Managing human waste: Reinventing the toilet

Providing clean and safe sanitation can really transform people’s lives, reducing diarrhoea in children by a third and increasing school attendance, particularly for girls – amongst other benefits. And at a wider scale it helps with development: for every $1 invested in sanitation, nations can see a return of more than $9 in increased productivity, lower healthcare costs, less illness and fewer untimely deaths.

Understanding this, the Bill and Melinda Gates Foundation has challenged inventors to engineer a toilet to process human waste into a resource without the need for running water, electricity or a septic system – at a cost of less than 5 cents a day. Innovative schemes are being worked on around the world.

A self-contained, solar-powered toilet and wastewater treatment system that breaks down water and human waste has been designed by the California Institute of Technology (USA). Excess power generated will be stored to provide a backup energy source for night-time operation or use under low-sunlight conditions.

In the Netherlands, Delft University of Technology is using microwave technology to transform human waste into electricity. The waste is turned into a gas, which can then be fed to a solid oxide fuel cell to generate electricity.

The National University of Singapore is experimenting with biological charcoal (biochar) to dry and combust faeces. The heat generated will be used to extract water from urine by boiling it under pressure. The system can be further improved using activated carbon and ion-exchange resins to recover highly purified water.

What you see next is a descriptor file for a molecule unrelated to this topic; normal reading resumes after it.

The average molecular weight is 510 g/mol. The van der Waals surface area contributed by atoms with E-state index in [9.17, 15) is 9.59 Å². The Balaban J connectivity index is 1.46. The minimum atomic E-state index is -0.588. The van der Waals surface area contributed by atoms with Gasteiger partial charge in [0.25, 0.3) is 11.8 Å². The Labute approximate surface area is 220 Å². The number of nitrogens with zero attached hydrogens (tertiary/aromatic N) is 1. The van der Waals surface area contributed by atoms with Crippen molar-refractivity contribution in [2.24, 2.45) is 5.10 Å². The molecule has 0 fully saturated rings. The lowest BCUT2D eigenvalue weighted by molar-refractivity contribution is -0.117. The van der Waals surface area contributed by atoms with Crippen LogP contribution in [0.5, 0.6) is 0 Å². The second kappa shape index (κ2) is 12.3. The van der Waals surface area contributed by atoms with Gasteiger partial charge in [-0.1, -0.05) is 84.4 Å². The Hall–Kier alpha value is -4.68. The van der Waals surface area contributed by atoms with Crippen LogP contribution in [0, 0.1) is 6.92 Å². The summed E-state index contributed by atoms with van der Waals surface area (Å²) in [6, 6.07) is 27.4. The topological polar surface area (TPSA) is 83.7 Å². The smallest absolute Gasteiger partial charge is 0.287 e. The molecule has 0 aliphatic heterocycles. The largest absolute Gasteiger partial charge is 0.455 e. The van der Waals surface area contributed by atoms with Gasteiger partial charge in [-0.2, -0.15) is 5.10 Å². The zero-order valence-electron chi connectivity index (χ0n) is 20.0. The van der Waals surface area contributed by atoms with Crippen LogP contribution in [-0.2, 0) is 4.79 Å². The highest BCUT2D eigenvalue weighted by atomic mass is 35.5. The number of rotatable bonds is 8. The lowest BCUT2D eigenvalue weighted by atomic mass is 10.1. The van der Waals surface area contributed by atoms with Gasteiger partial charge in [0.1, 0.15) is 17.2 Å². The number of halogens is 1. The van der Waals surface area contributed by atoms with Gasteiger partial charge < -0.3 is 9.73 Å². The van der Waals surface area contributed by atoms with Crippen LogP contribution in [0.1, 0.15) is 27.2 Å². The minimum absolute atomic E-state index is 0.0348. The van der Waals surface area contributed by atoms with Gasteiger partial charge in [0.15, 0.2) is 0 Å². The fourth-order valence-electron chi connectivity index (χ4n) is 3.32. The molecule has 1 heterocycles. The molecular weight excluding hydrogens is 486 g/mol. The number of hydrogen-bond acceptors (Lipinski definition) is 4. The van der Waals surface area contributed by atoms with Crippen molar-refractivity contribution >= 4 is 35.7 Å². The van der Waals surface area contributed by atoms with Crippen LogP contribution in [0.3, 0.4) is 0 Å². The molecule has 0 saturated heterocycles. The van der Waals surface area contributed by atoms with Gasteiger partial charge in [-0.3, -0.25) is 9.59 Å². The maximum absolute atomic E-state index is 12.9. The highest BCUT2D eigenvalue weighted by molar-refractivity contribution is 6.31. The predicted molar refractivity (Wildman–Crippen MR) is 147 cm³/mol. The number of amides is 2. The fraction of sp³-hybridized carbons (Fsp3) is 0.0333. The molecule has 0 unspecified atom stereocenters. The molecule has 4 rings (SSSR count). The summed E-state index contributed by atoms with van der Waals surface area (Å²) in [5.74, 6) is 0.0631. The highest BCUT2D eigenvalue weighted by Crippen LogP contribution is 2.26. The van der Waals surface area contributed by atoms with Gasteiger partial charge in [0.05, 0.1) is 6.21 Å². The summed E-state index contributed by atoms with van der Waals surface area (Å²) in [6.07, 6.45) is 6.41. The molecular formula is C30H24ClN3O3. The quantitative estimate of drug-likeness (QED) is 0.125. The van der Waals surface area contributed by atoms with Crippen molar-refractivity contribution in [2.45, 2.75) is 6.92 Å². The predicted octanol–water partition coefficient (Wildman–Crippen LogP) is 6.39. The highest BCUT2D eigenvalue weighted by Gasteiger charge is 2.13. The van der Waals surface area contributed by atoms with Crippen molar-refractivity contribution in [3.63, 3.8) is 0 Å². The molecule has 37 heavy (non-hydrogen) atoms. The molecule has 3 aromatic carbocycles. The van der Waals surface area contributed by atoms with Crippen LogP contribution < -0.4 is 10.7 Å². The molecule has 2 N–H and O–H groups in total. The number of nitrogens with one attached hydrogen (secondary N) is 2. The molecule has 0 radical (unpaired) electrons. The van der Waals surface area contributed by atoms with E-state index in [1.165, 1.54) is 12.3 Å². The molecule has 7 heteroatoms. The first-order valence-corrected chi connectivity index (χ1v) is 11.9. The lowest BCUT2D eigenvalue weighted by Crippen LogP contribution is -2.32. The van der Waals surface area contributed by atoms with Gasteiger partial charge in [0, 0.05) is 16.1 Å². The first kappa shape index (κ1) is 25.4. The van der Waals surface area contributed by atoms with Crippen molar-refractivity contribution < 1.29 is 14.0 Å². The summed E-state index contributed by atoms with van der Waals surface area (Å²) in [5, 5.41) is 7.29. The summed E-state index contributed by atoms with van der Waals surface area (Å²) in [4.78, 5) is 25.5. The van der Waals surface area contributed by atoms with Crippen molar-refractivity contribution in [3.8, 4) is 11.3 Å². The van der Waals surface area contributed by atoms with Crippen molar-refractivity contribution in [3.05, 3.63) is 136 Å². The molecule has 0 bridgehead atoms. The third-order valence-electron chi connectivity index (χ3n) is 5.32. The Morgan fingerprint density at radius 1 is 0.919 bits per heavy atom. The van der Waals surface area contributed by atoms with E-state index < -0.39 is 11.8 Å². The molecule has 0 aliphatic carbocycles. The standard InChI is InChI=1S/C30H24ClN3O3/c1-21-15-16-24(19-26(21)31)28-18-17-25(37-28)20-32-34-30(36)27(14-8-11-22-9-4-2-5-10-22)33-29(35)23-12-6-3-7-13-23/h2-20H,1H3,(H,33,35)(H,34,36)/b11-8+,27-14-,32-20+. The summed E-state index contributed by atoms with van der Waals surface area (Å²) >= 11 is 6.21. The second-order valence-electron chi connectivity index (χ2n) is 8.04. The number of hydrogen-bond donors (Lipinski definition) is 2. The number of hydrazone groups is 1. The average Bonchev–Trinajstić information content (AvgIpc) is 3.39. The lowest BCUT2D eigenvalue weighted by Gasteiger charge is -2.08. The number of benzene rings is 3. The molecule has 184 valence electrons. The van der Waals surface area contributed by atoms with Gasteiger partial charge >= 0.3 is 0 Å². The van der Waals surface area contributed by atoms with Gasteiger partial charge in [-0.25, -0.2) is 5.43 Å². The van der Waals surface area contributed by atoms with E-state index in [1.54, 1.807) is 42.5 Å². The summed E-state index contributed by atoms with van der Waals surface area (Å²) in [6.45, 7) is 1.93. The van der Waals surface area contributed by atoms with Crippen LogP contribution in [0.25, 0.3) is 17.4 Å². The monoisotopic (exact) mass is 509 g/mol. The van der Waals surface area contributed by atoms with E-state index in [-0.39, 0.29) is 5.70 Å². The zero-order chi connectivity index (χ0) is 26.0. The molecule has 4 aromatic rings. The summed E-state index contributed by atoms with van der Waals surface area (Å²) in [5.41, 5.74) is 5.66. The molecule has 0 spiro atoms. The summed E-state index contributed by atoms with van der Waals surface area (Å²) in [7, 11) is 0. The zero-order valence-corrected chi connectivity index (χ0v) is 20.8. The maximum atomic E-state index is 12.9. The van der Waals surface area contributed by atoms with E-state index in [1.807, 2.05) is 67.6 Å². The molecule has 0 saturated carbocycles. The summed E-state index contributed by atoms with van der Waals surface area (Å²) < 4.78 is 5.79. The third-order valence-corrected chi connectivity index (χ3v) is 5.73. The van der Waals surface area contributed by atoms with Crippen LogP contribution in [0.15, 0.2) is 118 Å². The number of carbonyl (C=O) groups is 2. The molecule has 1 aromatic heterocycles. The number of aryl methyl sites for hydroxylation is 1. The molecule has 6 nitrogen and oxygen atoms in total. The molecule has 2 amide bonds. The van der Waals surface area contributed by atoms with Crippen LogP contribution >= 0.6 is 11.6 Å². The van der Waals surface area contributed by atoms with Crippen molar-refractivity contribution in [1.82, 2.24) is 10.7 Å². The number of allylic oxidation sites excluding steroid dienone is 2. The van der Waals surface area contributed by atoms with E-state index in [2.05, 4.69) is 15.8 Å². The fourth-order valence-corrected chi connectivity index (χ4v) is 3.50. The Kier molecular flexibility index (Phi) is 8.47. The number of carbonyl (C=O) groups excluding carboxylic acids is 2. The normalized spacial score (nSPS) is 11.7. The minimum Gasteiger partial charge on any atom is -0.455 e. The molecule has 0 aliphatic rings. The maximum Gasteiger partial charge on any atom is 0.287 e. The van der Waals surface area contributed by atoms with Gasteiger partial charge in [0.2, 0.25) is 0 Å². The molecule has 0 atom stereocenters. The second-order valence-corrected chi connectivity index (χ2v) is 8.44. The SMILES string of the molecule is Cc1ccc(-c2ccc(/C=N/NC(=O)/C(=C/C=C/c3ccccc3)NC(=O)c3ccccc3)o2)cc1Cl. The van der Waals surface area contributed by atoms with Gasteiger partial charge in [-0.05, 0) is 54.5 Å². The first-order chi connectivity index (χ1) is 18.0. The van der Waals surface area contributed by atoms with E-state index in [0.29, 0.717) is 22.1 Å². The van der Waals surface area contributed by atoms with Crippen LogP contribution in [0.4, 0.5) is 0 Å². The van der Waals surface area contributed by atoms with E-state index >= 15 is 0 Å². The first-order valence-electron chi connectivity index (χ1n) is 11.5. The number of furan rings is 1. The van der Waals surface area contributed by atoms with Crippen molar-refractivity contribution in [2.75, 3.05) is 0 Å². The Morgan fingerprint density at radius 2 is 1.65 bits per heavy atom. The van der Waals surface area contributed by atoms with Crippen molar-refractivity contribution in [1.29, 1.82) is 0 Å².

The University of Kwazulu-Natal, South Africa, is developing a system that can safely dispose of pollutants and recover materials such as water and CO2 from urine in community bathroom blocks.

In India, Eram Scientific Solutions hopes to make public toilets more accessible to the urban poor using the eco-friendly and hygienic eToilet, which can be maintained and operated remotely, improving local services in terms of both quality and consistency.

RTI International (USA) is developing a self-contained toilet system that disinfects liquid waste and turns solid waste into fuel or electricity through a revolutionary new biomass energy conversion unit.

The University of Colorado Boulder (USA) is using sunlight, directed and focused with a solar dish and concentrator, to disinfect liquid-solid waste and produce biological charcoal (biochar) that can be used as a replacement for wood charcoal or chemical fertilizers.

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This post is also available in: French, Spanish